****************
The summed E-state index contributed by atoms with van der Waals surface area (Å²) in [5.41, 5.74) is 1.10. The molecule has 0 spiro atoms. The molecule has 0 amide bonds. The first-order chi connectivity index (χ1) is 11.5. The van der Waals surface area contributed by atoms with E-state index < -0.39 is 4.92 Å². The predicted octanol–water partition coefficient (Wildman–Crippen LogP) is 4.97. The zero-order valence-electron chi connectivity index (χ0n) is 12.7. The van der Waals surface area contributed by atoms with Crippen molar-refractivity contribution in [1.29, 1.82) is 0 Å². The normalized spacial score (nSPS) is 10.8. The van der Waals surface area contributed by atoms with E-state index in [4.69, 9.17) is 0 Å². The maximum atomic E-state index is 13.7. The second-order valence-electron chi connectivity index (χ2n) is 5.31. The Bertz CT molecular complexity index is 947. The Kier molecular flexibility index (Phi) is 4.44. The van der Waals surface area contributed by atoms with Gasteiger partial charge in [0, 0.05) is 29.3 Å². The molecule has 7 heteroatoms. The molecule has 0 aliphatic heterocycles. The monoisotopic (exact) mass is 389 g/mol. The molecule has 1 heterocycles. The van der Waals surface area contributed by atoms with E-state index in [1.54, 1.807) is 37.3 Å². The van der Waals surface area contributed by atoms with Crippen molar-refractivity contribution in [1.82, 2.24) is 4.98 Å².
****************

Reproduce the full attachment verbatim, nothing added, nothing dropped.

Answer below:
The summed E-state index contributed by atoms with van der Waals surface area (Å²) in [5.41, 5.74) is 1.10. The molecule has 0 spiro atoms. The molecule has 0 amide bonds. The first-order chi connectivity index (χ1) is 11.5. The van der Waals surface area contributed by atoms with E-state index < -0.39 is 4.92 Å². The predicted octanol–water partition coefficient (Wildman–Crippen LogP) is 4.97. The zero-order valence-electron chi connectivity index (χ0n) is 12.7. The van der Waals surface area contributed by atoms with Crippen molar-refractivity contribution in [1.29, 1.82) is 0 Å². The normalized spacial score (nSPS) is 10.8. The van der Waals surface area contributed by atoms with E-state index in [4.69, 9.17) is 0 Å². The maximum atomic E-state index is 13.7. The second-order valence-electron chi connectivity index (χ2n) is 5.31. The Bertz CT molecular complexity index is 947. The Kier molecular flexibility index (Phi) is 4.44. The van der Waals surface area contributed by atoms with Gasteiger partial charge in [0, 0.05) is 29.3 Å². The molecule has 7 heteroatoms. The molecule has 0 aliphatic heterocycles. The monoisotopic (exact) mass is 389 g/mol. The molecule has 1 heterocycles. The van der Waals surface area contributed by atoms with E-state index in [1.54, 1.807) is 37.3 Å². The van der Waals surface area contributed by atoms with Crippen molar-refractivity contribution in [1.82, 2.24) is 4.98 Å².